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I think a lot of the sites are AAV (Alternative Access Vendor, I think) basically a local ISP that can provide the contracted speed by any given means. This is usually ethernet where the local vendor will extend their fibre as far as they can, then the rest will be ethernet that can scale up to GB and beyond.

 

That makes sense. I just recently saw centurylink at the well ton tower but Verizon just launched lte here so that could be the case as well

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Some people are confusing backhaul with backbone. Sprint is a Tier1 global internet backbone provider (MPLS actually). They have plans to upgrade their backbone to 100G and later to 400G. As far as I know they don't have any metro fiber loops which is required to be a backhaul provider. If they had that capability, would they be using T1s?

they can leverage their backbone for backhaul..no confusion between the two.

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they can leverage their backbone for backhaul..no confusion between the two.

 

They do. And they connect to the backbone via contracted backhaul from each of their 38,500 sites. Because it would cost billions and take 5+ years to direct connect to their backbone via their own new fiber. They need a high speed backhaul solution immediately.

 

Robert

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They do. And they connect to the backbone via contracted backhaul from each of their 38,500 sites. Because it would cost billions and take 5+ years to direct connect to their backbone via their own new fiber. They need a high speed backhaul solution immediately.

 

Robert

 

Or they could acquire a company that owns a lot of these fiber loops, other than the ILECs

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Or they could acquire a company that owns a lot of these fiber loops, other than the ILECs

 

Yes, that's another way to achieve it.

 

Robert via Samsung Note II via Tapatalk

 

 

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Or they could acquire a company that owns a lot of these fiber loops, other than the ILECs

 

I remember months ago before Softbank came into the picture, we were happy that sprint had a plan that didn't include going bankrupt... Don't think that all sprints problems can be avoided by M&A activity. Verizon might be in the local fiber business and still have a old copper phone business, but those are not everywhere their towers are, therefore even Verizon has to subcontract backhaul. Sprint spun off embarq because it had a much smaller profit potential, and it was not until century link acquired them that the company looks enticing to merge back with sprint. Actually this idea had been floated on another site that I follow, Seaking alpha, one writer said that sprint should merge with century link instead of Softbank because they did not like a foreign company owning 70% of sprint. Personally I think Softbank cares more about really expanding what sprint is capable of & has more of the consumer's experience in mind.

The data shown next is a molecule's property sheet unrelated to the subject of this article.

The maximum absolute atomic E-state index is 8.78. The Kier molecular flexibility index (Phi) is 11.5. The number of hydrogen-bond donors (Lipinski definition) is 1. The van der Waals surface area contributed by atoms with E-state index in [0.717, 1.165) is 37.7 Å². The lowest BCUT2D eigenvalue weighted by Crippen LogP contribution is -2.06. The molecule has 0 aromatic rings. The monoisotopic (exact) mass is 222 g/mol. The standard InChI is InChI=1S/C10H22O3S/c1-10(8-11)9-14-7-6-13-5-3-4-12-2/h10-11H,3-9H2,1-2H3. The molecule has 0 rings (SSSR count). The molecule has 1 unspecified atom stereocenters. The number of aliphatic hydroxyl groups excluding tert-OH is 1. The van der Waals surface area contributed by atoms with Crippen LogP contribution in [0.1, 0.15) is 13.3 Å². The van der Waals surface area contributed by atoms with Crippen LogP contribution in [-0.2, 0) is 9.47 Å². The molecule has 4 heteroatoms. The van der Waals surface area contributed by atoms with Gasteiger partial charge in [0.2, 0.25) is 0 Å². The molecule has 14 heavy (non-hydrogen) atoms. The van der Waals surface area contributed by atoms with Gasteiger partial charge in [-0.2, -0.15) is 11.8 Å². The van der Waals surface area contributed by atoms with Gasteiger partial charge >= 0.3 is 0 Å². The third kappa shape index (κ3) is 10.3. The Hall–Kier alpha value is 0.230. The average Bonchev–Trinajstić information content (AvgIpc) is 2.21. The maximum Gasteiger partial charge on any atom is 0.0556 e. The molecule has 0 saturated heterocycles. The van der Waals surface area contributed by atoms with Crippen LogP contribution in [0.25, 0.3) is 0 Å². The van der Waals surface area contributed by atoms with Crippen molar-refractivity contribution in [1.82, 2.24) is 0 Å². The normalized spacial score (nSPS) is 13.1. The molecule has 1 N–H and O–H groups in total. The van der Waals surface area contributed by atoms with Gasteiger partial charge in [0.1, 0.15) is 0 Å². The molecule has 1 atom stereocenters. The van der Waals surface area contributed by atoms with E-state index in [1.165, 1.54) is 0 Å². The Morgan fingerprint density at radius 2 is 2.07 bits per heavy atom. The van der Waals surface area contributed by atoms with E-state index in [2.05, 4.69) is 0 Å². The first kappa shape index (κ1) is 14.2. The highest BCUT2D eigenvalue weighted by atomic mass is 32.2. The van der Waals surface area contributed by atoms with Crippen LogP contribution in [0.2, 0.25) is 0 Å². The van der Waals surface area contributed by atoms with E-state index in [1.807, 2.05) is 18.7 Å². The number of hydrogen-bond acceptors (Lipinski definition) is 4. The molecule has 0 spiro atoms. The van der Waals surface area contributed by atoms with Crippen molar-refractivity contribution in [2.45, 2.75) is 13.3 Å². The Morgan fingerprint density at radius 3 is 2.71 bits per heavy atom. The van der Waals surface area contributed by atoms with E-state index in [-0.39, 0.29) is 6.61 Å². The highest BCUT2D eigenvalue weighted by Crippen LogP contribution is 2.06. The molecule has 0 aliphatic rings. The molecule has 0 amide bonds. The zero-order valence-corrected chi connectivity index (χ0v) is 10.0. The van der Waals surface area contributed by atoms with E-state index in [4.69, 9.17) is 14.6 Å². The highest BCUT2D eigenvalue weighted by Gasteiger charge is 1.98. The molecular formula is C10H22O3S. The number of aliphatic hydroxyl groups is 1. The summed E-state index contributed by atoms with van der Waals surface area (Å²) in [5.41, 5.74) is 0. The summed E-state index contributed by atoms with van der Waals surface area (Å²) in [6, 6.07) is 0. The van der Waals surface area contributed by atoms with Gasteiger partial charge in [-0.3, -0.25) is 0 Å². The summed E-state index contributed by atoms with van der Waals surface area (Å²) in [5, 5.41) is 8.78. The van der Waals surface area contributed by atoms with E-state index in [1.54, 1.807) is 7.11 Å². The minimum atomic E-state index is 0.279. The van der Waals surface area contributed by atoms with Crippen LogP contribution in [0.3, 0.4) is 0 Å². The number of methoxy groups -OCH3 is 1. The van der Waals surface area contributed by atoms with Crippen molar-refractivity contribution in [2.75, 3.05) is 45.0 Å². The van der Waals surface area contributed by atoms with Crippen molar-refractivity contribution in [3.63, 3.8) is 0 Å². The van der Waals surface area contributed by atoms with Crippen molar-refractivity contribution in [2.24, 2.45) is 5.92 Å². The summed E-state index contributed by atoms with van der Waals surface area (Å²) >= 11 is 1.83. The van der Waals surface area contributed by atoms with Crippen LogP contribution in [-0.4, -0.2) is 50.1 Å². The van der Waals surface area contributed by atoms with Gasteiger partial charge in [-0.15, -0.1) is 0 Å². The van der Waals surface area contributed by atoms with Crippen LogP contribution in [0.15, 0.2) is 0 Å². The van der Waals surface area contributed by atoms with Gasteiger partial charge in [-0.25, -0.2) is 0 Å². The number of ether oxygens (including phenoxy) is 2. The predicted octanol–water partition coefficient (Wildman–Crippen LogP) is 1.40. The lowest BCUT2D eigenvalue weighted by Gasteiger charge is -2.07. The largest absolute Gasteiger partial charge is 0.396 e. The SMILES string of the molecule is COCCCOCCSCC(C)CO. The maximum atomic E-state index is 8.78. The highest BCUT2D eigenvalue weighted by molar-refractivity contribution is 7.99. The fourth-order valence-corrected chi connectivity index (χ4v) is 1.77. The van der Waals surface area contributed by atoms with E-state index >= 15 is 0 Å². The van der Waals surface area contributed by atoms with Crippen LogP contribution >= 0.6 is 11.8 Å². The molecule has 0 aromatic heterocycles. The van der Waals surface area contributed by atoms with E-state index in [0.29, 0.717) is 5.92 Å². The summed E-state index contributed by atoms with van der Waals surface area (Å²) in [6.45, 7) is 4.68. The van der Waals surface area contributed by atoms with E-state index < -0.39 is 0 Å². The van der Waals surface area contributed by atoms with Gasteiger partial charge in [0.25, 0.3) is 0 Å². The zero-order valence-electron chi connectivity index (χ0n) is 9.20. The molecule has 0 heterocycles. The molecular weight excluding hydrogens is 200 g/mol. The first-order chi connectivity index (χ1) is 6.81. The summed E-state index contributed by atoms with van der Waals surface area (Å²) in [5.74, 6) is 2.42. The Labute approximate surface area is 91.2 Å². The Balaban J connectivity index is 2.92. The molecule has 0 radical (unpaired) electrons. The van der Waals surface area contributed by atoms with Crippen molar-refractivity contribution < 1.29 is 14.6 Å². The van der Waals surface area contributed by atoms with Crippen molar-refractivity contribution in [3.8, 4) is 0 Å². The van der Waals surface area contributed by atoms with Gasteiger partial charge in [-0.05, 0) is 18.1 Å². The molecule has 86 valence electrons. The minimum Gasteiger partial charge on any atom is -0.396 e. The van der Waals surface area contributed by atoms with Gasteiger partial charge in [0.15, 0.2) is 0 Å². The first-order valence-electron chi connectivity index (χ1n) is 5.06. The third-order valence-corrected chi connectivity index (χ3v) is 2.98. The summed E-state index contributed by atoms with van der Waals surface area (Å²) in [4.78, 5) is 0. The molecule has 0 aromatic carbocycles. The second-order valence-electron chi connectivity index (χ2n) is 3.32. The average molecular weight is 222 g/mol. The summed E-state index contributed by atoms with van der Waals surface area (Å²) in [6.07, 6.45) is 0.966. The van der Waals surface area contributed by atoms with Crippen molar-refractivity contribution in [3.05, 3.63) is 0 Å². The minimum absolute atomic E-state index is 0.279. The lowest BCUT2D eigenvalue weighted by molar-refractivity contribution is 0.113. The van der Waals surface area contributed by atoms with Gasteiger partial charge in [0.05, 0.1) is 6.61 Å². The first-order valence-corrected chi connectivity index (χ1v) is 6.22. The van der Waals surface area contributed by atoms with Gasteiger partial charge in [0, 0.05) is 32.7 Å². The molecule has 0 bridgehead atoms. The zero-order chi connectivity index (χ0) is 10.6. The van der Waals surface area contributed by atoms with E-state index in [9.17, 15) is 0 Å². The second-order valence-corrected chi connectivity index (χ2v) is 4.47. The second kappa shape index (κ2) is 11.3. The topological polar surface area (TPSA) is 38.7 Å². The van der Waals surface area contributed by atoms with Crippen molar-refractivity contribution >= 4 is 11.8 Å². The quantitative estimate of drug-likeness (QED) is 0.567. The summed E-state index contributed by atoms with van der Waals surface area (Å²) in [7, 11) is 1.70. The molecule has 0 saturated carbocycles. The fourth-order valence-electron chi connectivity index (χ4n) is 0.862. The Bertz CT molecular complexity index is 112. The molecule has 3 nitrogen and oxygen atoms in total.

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I remember months ago before Softbank came into the picture, we were happy that sprint had a plan that didn't include going bankrupt... Don't think that all sprints problems can be avoided by M&A activity. Verizon might be in the local fiber business and still have a old copper phone business, but those are not everywhere their towers are, therefore even Verizon has to subcontract backhaul. Sprint spun off embarq because it had a much smaller profit potential, and it was not until century link acquired them that the company looks enticing to merge back with sprint. Actually this idea had been floated on another site that I follow, Seaking alpha, one writer said that sprint should merge with century link instead of Softbank because they did not like a foreign company owning 70% of sprint. Personally I think Softbank cares more about really expanding what sprint is capable of & has more of the consumer's experience in mind.

 

I meant somebody like XO communications or Level 3 or other such CLEC's

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I do like those 2 better for purposes of this discussion, I was mainly just reporting on the other article that I had read. But the companies would need to find some synergies other than just sprintlink b/c one of the reasons sprint dumped their telephone business was b/c it is a dying industry and they saw a much higher potential in the wireless industry. With Sprint purchasing Clearwire, I see this trend continuing. Sprint could compete head to head with any isp in a city where clear has a license. The tests that used 40MHz of spectrum were resulting in around 100Mb/s download speeds. Imagine deploying LTE in all of their spectrum holdings! And if they could match the security of the other clec's, they could compete there too . I will admit that I only know a small amount on this subject b/c I have not researched it, but it is my opinion that they will continue to focus on wireless & pay for others to lay the fiber backhaul.